Questions clients might ask the appraiser
It is common for the would-be client to have several questions regarding the appraisal process. More and more frequently, however, the client will also have questions about the appraiser’s qualifications to provide the services being requested. Following are several questions clients often ask followed by related comments.
1. What Qualifies You to Appraise Personal Property?
Product knowledge (area of expertise), while critical, needs to be coupled with knowledge about the theory, principles, methodology and standards of appraising. Many “experts” can identify every detail of an object, but they do not know the appraisal methodology that must be employed to properly develop an opinion of value.
These “experts” have no way of understanding the various and complicated marketplace definitions which are used to establish appropriate values for the given assignment. For example, a long-time art dealer may be able to authenticate a work of art, but, lacking appraisal education and training, he or she could not properly develop an opinion of value for that work of art according to proper appraisal principles, methodology and standards.
Formal education embracing appraisal standards which consists of appraisal theory, principles, practices, methodology, procedures, ethics, standards and report writing is essential. The science of properly developing an opinion of value and reporting the results of an appraisal assignment require ongoing study.
2. Do All Appraisers Have Similar Qualifications?
No! Unlike real property appraisers, there are no state, provincial or federal licensing requirements for personal property appraisers. It is the consumer’s obligation to determine if the appraiser he or she hires is qualified to appraise items for the stated intended use of the report. Most people who hold themselves out to be appraisers may be familiar with local auction prices for everyday items but are ignorant of regional, national or international markets for antiques, collectibles and art.
3. Do You Belong to an Appraisal Organization?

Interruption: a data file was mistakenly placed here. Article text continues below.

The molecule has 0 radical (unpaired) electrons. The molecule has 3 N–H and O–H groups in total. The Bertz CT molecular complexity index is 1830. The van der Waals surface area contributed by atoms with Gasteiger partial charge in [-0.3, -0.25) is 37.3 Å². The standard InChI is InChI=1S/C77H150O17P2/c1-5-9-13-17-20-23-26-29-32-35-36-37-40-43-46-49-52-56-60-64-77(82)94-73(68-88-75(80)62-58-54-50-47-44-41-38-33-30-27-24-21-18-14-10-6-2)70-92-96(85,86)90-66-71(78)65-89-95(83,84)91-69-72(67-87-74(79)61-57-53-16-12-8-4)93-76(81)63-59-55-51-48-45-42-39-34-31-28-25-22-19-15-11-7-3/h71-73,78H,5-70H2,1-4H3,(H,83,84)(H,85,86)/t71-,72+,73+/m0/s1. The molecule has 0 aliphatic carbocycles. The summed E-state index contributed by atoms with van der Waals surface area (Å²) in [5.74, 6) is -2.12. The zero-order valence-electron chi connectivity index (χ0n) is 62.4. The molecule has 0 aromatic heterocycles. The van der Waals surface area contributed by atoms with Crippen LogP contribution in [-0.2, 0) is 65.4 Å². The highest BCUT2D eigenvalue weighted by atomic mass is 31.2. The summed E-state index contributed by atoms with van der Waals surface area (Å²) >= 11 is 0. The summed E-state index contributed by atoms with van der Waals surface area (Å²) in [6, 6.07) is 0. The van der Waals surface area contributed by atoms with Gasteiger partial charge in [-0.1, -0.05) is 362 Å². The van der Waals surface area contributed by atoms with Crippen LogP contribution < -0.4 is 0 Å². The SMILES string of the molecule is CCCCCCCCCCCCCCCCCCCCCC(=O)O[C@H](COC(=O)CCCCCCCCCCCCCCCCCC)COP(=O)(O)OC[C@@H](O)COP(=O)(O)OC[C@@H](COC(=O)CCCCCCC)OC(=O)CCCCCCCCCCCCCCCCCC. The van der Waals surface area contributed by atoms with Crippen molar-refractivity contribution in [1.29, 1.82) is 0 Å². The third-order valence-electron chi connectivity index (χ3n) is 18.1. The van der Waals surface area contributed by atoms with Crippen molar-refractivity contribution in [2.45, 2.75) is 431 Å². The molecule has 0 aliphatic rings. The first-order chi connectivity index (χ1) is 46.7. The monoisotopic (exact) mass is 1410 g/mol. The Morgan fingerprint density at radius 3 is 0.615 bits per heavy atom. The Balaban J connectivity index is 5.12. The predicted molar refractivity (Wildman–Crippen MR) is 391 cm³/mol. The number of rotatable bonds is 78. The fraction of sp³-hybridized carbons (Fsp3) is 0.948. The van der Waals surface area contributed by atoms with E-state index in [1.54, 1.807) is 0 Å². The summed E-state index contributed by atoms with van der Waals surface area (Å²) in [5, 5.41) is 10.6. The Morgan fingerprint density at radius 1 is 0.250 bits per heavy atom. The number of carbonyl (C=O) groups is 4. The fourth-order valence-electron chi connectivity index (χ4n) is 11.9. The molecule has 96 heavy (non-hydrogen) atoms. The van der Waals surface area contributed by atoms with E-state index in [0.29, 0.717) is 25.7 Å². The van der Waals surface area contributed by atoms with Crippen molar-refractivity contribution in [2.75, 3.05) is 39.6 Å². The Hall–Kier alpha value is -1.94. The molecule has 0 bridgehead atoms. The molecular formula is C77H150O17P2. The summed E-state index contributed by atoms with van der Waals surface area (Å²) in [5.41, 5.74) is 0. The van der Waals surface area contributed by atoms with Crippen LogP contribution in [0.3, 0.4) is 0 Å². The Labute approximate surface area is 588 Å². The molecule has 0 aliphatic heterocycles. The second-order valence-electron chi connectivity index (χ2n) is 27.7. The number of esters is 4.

Membership in an organization is important because it shows that the appraiser is involved with the profession, has peer recognition, has access to updated information, and is subject to codes of ethics and conduct and, therefore, is answerable to someone. However, organizational membership is an important question only if the appraiser’s organization requires adherence to codes of ethics and conduct, provides quality educational opportunities, and has rigid requirements for advancement and continued membership.
4. How Many Years of Appraisal Experience Do you Have?
This is a good question when used in its proper perspective, i.e., this question only has validity after the appraiser has convinced the client that he or she has earned appraisal competence in the core fundamentals and standards through education and testing.
Doing a job longer than someone else doesn’t mean one is doing it better. One can repeat mistakes for years. This type of person may have experience, but not expertise. Appraisers need both!
In the U.S., federal regulations require that appraisals meeting strict criteria be performed only by qualified appraisers. Changing legislation, strict IRS procedures, and severe penalties for under- or over-valuations for both the taxpayer and the appraiser make it essential that only knowledgeable and qualified appraisers be used for all federal-related appraisal purposes.
5. Do You Use Consulting Specialists?
The appraiser should go to other sources for information when necessary. An antiques dealer may not be qualified to appraise machinery or residential contents just as a jeweler may not be qualified to appraise clocks or silver. No appraiser can know the value of everything, even in their own specialty, without research and/or consultation with others.
6. Do You Supply References?
The appraiser has an obligation of confidentiality to all clients. However, the appraiser should supply the client with his or her curricula vitae and, upon request, with the names of clients after securing their written permission to do so.
7. Are Your Appraisals Written to Any Particular Professional Standards?
Professional appraisers write their appraisals in compliance with their societal standards as well as to the Uniforms Standards of Professional Appraisal Practice (USPAP) as promulgated by The Appraisal Foundation of Washington, DC. Note that USPAP is the only generally accepted standard for appraisers in the US.
8. What Should I Expect for My Money?
The client should receive the services of an educated appraisal expert who will provide a USPAP-compliant report (including the appraiser-signed USPAP certification statement) which the appraiser should be willing to defend in court. The appraisal should include any limiting conditions encountered or extraordinary assumptions made, the appraiser’s qualifications, a statement of the appraiser’s disinterest in the items being appraised, a complete and accurate description of the items, the methodology and resources relied upon, market analysis and the market(s) selected, and well-defined value conclusions.
9. What is Your Fee, and on What Basis Do You Charge?
Clients should recognize only fees that are based on a contract price or on an hourly rate (plus expenses (such as travel, research, photographs, outside consultations, etc.) where appropriate.) Fees that are based on a percentage of the appraised amount or on a contingency (e.g., a fee based on a percentage of the tax savings resulting from a donation for which the appraisal was done) are considered unethical and are prohibited by USPAP.